As expected, the 10-core Intel Xeon W roared to life on our Handbrake video-encoding test, converting a short film (Pixar’s Dug’s Special Mission) into an iPhone-friendly format in just 30 seconds. Other high-end all-in-ones like the HP Envy 34 and the Microsoft Surface Studio took twice as long, and even the Xeon-equipped Dell Precision 5720 was 22 seconds slower.
The gulf is even wider when it comes to rendering a sample 3D image with the Cinebench CPU test, which is based on Maxon’s industry-standard Cinema 4D app. The iMac Pro’s score of 1,669 is twice as high as the Dell’s, and nearly three times better than the iMac. That’s almost entirely due to the iMac Pro’s superior CPU core count. If you frequently perform rendering tasks programmed to run across multiple cores, the iMac Pro is a no-brainer, and you’ll even want to consider moving up the 10-core, 14-core, or 18-core models.
To measure graphics performance, we use a series of video game simulations that measure how many frames per second (fps) the system’s GPU can render. The iMac Pro recorded more than 40fps on the maximum quality Heaven and Valley tests at its native 5K resolution, far exceeding the 15fps or less that its competitors recorded at their native 4K or 5K resolutions. If you turn the graphics settings down to medium, you’ll experience similar results to the Surface Studio and the Precision 5720, which hover between 100fps to 150fps.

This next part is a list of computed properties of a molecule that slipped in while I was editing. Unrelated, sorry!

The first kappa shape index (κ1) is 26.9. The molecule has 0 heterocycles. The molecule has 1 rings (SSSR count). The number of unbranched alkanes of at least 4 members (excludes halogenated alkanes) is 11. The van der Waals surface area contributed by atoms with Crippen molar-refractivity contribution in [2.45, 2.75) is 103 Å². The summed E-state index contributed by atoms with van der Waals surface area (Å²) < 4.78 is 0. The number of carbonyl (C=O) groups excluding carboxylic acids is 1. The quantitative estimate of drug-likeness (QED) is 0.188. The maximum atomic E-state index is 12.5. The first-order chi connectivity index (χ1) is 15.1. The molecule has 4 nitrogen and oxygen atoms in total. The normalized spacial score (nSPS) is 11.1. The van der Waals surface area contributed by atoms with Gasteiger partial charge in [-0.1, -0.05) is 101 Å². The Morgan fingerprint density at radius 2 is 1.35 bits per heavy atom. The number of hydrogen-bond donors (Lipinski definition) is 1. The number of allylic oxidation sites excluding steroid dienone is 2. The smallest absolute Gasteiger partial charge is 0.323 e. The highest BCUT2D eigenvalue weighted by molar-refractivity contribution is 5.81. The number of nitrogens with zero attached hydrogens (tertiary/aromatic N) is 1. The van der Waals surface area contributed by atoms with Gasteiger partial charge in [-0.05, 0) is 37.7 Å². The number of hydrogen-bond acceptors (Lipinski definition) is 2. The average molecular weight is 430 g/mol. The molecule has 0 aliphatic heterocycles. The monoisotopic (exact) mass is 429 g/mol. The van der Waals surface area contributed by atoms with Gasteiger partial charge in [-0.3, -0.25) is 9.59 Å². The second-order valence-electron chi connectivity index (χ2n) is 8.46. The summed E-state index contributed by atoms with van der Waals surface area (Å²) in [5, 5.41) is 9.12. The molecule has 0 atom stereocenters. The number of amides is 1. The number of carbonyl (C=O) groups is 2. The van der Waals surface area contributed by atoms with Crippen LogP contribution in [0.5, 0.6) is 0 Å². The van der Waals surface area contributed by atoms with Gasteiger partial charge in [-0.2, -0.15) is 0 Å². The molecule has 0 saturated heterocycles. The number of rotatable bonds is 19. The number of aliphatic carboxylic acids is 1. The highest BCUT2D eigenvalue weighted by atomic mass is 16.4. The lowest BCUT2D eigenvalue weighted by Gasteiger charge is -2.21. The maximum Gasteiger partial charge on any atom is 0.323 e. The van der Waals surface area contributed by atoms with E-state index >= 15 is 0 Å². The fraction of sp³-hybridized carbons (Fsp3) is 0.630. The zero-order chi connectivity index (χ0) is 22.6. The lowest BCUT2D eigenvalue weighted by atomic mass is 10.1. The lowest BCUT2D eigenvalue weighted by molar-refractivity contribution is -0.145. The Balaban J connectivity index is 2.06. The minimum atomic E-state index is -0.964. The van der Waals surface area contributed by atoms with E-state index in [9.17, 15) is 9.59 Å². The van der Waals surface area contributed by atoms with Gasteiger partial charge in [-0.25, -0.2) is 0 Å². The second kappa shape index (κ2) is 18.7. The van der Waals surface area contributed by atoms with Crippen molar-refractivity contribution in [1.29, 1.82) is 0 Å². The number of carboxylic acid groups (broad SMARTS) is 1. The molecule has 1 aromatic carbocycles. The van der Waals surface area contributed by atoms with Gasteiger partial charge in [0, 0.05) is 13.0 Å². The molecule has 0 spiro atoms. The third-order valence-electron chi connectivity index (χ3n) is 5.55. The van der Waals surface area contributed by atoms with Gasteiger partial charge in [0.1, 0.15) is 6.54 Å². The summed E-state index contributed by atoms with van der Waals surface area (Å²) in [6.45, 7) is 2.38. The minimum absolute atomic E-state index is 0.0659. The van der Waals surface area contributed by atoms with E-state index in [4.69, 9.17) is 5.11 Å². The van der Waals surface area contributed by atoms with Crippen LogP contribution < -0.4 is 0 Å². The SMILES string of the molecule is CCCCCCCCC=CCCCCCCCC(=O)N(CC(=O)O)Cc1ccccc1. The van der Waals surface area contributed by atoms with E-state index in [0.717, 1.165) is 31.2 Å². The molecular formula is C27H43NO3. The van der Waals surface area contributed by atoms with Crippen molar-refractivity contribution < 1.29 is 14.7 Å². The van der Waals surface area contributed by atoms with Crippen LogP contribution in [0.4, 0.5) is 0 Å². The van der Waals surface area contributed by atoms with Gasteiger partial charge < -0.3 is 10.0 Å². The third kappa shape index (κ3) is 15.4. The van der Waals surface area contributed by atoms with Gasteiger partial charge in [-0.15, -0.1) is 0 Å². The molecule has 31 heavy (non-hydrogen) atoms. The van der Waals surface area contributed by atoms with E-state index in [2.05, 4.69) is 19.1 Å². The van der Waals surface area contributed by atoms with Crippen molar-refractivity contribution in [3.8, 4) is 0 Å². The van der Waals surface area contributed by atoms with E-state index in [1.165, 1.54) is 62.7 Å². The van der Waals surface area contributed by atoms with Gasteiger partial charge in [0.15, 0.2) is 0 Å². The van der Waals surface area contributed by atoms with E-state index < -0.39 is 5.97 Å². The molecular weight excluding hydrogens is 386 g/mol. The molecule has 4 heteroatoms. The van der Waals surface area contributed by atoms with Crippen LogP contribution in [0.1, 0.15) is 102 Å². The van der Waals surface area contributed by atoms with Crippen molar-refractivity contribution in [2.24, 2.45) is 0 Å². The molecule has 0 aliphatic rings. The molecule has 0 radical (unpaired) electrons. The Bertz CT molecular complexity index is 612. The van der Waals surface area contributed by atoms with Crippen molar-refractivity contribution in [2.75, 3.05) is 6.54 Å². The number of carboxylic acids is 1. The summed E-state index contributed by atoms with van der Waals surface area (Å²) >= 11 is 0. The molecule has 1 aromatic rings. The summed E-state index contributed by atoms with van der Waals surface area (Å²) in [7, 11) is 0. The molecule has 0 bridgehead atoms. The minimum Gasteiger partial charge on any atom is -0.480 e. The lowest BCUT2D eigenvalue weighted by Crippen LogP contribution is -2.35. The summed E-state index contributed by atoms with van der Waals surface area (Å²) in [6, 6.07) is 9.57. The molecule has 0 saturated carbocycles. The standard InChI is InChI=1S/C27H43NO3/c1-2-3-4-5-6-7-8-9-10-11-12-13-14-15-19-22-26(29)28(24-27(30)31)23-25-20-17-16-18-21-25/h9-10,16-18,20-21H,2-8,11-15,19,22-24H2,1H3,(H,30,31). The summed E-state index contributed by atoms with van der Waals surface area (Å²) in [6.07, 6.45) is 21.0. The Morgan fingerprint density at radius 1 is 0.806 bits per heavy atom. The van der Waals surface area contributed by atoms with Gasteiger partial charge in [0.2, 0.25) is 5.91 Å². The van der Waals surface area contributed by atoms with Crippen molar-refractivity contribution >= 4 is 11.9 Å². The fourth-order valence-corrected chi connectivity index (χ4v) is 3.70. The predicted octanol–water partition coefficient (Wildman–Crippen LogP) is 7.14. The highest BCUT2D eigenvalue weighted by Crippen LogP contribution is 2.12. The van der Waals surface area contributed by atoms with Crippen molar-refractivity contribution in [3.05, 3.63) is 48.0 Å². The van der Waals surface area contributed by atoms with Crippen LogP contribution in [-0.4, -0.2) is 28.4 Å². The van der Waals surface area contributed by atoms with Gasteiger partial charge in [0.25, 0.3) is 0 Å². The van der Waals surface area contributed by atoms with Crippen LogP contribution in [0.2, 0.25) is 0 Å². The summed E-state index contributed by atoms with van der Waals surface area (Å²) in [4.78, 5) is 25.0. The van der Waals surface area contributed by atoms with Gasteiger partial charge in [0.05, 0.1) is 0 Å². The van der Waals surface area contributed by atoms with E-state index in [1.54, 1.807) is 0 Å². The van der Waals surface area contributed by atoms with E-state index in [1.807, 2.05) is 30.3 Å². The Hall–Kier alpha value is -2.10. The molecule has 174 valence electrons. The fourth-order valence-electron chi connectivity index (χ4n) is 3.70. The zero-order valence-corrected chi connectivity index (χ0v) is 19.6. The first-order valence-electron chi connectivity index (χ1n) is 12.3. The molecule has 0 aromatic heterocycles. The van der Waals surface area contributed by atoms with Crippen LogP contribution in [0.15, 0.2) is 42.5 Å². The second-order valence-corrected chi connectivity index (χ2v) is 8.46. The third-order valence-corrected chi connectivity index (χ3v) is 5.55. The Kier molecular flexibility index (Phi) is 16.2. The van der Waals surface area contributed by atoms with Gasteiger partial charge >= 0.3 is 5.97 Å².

Contrary to Jim’s experience, the one area in which the iMac Pro didn’t blow the competition out of the water on the benchmark tests is our Photoshop simulation, likely because of the smaller image file it uses. The test applies a sample of 11 filters to the image using the older CS6 version of the app, a process that the iMac Pro completed in 2 minutes and 30 seconds. That’s about 30 seconds faster than the iMac and the Surface Studio, but about the same as the Precision 5720.
The iMac Pro’s excellent performance is made possible in part by the most unique part of its design: Apple manages to fit an 18-core processor and a 500-watt power supply into an enclosure that was never designed for the heat that such powerful components generate. The solution is to remove the 3.5-inch hard drive bay and replace it with extra cooling equipment, which results in the only noticeable external difference between the iMac Pro and the iMac (other than color): two enlarged exhaust grilles tucked behind the higher-end all-in-one’s stand.
You can hear the iMac Pro as it exhales through these grilles, even in PC Labs, which is packed with noisy machines of all kinds. It’s not an annoying, jet-engine-like screaming sound like the fans on an ultraportable laptop, but rather a gentle whoosh. If you put your hand up to the outlet, you can definitely feel the heat. We noticed the fans spool up the most when running a gaming simulation at the maximum 5K resolution, but they were whisper-quiet when installing apps and restarting the iMac Pro.